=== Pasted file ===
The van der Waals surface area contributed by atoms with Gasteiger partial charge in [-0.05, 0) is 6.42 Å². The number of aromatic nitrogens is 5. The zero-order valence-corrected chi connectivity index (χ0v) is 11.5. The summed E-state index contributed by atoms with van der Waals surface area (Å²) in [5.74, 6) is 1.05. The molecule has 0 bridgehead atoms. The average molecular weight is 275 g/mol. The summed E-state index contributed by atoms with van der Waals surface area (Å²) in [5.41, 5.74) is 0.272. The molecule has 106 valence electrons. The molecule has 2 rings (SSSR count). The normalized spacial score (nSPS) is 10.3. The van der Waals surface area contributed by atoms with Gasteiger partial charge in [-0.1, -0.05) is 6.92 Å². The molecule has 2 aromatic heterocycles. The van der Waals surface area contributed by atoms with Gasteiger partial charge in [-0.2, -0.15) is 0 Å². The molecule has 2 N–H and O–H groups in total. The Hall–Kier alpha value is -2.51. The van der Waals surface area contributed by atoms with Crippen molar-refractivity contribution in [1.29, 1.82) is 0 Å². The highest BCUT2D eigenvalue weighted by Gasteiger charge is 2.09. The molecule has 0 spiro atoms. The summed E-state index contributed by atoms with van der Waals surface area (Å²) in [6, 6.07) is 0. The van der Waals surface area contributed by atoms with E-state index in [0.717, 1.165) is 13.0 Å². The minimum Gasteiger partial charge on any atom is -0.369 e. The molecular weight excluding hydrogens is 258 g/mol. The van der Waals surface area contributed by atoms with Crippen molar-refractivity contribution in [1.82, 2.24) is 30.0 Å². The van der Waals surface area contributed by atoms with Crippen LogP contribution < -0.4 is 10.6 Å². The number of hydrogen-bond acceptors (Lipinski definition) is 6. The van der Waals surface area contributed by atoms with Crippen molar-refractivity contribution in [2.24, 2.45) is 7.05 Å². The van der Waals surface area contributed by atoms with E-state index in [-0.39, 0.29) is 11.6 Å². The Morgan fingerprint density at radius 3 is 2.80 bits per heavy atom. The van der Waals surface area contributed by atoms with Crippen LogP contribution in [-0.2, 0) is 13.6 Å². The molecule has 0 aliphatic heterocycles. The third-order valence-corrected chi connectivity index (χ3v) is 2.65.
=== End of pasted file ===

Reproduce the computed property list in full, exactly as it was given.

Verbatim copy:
The van der Waals surface area contributed by atoms with Gasteiger partial charge in [-0.05, 0) is 6.42 Å². The number of aromatic nitrogens is 5. The zero-order valence-corrected chi connectivity index (χ0v) is 11.5. The summed E-state index contributed by atoms with van der Waals surface area (Å²) in [5.74, 6) is 1.05. The molecule has 0 bridgehead atoms. The average molecular weight is 275 g/mol. The summed E-state index contributed by atoms with van der Waals surface area (Å²) in [5.41, 5.74) is 0.272. The molecule has 106 valence electrons. The molecule has 2 rings (SSSR count). The normalized spacial score (nSPS) is 10.3. The van der Waals surface area contributed by atoms with Gasteiger partial charge in [-0.1, -0.05) is 6.92 Å². The molecule has 2 aromatic heterocycles. The van der Waals surface area contributed by atoms with Gasteiger partial charge in [-0.2, -0.15) is 0 Å². The molecule has 2 N–H and O–H groups in total. The Hall–Kier alpha value is -2.51. The van der Waals surface area contributed by atoms with Crippen molar-refractivity contribution in [1.29, 1.82) is 0 Å². The highest BCUT2D eigenvalue weighted by Gasteiger charge is 2.09. The molecule has 0 spiro atoms. The summed E-state index contributed by atoms with van der Waals surface area (Å²) in [6, 6.07) is 0. The van der Waals surface area contributed by atoms with E-state index in [0.717, 1.165) is 13.0 Å². The minimum Gasteiger partial charge on any atom is -0.369 e. The molecular weight excluding hydrogens is 258 g/mol. The van der Waals surface area contributed by atoms with Crippen molar-refractivity contribution in [1.82, 2.24) is 30.0 Å². The van der Waals surface area contributed by atoms with Crippen LogP contribution < -0.4 is 10.6 Å². The number of hydrogen-bond acceptors (Lipinski definition) is 6. The van der Waals surface area contributed by atoms with Crippen molar-refractivity contribution in [2.24, 2.45) is 7.05 Å². The van der Waals surface area contributed by atoms with E-state index in [-0.39, 0.29) is 11.6 Å². The Morgan fingerprint density at radius 3 is 2.80 bits per heavy atom. The van der Waals surface area contributed by atoms with Crippen LogP contribution in [-0.2, 0) is 13.6 Å². The molecule has 0 aliphatic heterocycles. The third-order valence-corrected chi connectivity index (χ3v) is 2.65.